Tacit Knowledge Transfer in Family Firms During Generational Succession
Keywords:Tacit Knowledge, family firms, generational succession
It is widely recognized that generational succession is one of the main problems to be faced by family
firms with important implications for their long-term survival. The generational succession represents a critical phase in the life cycle of family firms, where in most cases the entrepreneur-founder is the pivot around which the company's success was built. In fact, empirical studies show that this phase is the most delicate, with a large percentage of companies facing serious difficulties in this process of change, so that they compromise the same "state of health" of the firm. Several aspects contribute to this process, for example more intangible aspects linked to the wealth of knowledge and skills of the entrepreneur, on which perhaps during the time the family firm has built its own competitive advantage. One of the major obstacles to be faced in the generational succession is inherent with the difficulty of preserving, developing and transferring knowledge from the entrepreneur to the successor. According to the Knowledge Management model of Nonaka and Takeuchi, knowledge is distinguished between explicit and tacit. While explicit knowledge is more easily transferable, tacit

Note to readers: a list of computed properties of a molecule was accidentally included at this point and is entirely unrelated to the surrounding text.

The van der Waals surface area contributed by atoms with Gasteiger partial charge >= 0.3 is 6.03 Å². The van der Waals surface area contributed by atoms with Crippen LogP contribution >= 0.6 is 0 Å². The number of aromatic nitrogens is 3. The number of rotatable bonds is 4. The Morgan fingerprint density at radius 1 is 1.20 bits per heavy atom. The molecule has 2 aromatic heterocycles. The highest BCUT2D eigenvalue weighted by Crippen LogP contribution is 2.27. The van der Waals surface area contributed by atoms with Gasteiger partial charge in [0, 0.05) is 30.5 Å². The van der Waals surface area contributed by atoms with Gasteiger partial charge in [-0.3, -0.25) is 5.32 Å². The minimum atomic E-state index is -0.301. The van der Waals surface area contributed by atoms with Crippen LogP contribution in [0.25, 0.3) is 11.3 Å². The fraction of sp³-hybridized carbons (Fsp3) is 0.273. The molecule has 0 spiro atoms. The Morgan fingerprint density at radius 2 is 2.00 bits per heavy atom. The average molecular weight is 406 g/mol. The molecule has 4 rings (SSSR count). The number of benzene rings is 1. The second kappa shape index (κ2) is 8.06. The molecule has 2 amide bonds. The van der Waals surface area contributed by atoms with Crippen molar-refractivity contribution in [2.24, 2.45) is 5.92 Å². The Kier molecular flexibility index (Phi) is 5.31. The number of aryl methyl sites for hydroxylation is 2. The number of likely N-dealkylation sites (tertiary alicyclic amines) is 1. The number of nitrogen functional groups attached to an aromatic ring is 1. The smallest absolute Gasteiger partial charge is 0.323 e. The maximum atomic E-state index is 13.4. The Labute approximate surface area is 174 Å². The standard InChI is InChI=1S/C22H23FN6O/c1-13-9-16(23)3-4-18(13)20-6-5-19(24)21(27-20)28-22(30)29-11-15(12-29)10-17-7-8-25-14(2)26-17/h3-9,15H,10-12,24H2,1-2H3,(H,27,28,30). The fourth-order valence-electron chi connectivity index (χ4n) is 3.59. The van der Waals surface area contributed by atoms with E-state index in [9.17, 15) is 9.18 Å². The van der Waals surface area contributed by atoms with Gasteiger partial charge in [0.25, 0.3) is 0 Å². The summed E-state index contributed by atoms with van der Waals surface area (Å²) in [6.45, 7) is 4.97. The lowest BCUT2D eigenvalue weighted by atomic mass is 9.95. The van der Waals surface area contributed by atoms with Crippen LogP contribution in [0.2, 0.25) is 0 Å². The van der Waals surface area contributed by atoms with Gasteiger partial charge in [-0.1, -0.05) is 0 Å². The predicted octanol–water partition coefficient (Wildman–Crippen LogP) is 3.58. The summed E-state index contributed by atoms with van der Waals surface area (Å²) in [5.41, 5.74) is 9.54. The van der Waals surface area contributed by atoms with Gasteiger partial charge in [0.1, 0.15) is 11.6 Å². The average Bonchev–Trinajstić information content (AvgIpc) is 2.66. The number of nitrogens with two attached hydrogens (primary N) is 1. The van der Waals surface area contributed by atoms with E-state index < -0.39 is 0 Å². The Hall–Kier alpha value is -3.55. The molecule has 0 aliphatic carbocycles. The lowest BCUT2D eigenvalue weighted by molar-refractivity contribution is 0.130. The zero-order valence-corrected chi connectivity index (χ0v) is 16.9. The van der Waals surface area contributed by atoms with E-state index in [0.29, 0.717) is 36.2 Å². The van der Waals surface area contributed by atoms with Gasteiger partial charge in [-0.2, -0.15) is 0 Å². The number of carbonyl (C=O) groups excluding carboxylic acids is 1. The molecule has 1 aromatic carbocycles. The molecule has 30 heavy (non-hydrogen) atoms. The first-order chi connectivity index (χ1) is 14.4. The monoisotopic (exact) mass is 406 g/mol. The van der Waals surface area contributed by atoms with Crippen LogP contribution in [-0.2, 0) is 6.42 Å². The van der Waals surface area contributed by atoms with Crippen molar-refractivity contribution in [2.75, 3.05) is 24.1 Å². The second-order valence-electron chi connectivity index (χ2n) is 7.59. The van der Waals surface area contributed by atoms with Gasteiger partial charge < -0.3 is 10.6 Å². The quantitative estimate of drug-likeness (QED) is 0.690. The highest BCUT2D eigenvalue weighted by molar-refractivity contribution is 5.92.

knowledge referring to the experience encounters greater difficulties in its transfer. Therefore, this contribution is proposed by analyzing as case studies three companies present on the Italian territory that are experiencing the generational transition, to understand and compare the tools (observation, participation, etc.) that the entrepreneur uses to transfer own tacit knowledge to the successor as fundamental elements for survival and development of businesses.
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